during the closing ceremony of the Sixth Session of the Seventh Legislature of the National People’s Power Assembly at Havana’s Conference Center. December 18th, 2010, “Year 52 of the Revolution.”
December 18th, 2010
After the publication of the Draft Guidelines for the Economic and Social Policy on November 9th last, the train of the Sixth Party Congress has taken on steam. The true congress will be the open and honest discussions –as is being the case- of said Guidelines by Party members and the entire people. This genuine democratic exercise will allow us to further enrich that document and, without excluding divergent opinions, we intend to achieve a national consensus about the need and urgency of introducing strategic changes in the way the economy operates, so that Socialism in Cuba could be sustainable and irreversible.
We should not be afraid of opposing criteria. This instruction, which is not new, should not be construed as one applicable only to the discussions of the Guidelines. The differences of opinion, preferably expressed in the proper place, time and way, that is, at the right place, at the right moment and in the correct form, shall always be more desirable than the false unanimity based on pretence and opportunism. Moreover, this is a right nobody should be deprived of.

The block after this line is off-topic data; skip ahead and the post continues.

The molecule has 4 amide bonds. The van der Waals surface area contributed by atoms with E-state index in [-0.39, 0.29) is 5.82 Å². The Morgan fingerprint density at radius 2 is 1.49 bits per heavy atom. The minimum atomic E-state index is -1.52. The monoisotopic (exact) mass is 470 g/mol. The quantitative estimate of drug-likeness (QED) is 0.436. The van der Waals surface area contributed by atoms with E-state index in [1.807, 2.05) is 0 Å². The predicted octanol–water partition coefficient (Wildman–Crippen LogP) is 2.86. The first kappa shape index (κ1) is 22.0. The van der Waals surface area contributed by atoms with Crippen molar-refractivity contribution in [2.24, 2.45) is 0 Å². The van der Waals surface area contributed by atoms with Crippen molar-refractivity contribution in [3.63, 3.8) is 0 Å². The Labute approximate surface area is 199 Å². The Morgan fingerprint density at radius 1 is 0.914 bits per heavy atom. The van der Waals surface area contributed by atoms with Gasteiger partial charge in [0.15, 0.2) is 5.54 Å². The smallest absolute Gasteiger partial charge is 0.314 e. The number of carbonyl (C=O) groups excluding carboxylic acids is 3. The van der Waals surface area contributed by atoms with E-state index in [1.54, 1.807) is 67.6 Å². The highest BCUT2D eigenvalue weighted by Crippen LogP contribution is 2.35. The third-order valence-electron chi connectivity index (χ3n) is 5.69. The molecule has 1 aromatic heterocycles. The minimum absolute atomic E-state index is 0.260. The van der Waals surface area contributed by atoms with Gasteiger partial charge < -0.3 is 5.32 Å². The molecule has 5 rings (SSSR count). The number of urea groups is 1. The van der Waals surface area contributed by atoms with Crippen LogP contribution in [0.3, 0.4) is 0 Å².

The more ideas we are capable of inspiring in the analysis of any given problem, the closer we shall come to its appropriate solution.
AT THE CLOSING SESSION OF THE 9TH CONGRESS OF THE YOUNG COMMUNIST LEAGUE, HAVANA, APRIL 4, 2010, YEAR 52 OF THE REVOLUTION
APRIL 4, 2010
Today more than ever we need cadres that can carry on an effective ideological work that cannot be a dialogue of the deaf or a mechanical repetition of slogans. We need leaders who bring sound arguments to the discussion, who do not think they own the absolute truth; leaders who are good listeners even if they don’t like what some people say; leaders who are capable of examining other peoples’ views with an open mind, which does not exclude the need to refute with sound arguments and energy those views considered unacceptable.
Such leaders should foster open discussions and not consider discrepancy a problem but rather the source of the best solutions. In general, absolute unanimity is fictitious, therefore, harmful. When contradictions are not antagonistic, as in our case, they can become the driving force of development. We should deliberately suppress anything that feeds pretending and opportunism. We should learn to work collegially, to encourage unity and to strengthen collective leadership; these features should characterize the future leaders of the Revolution.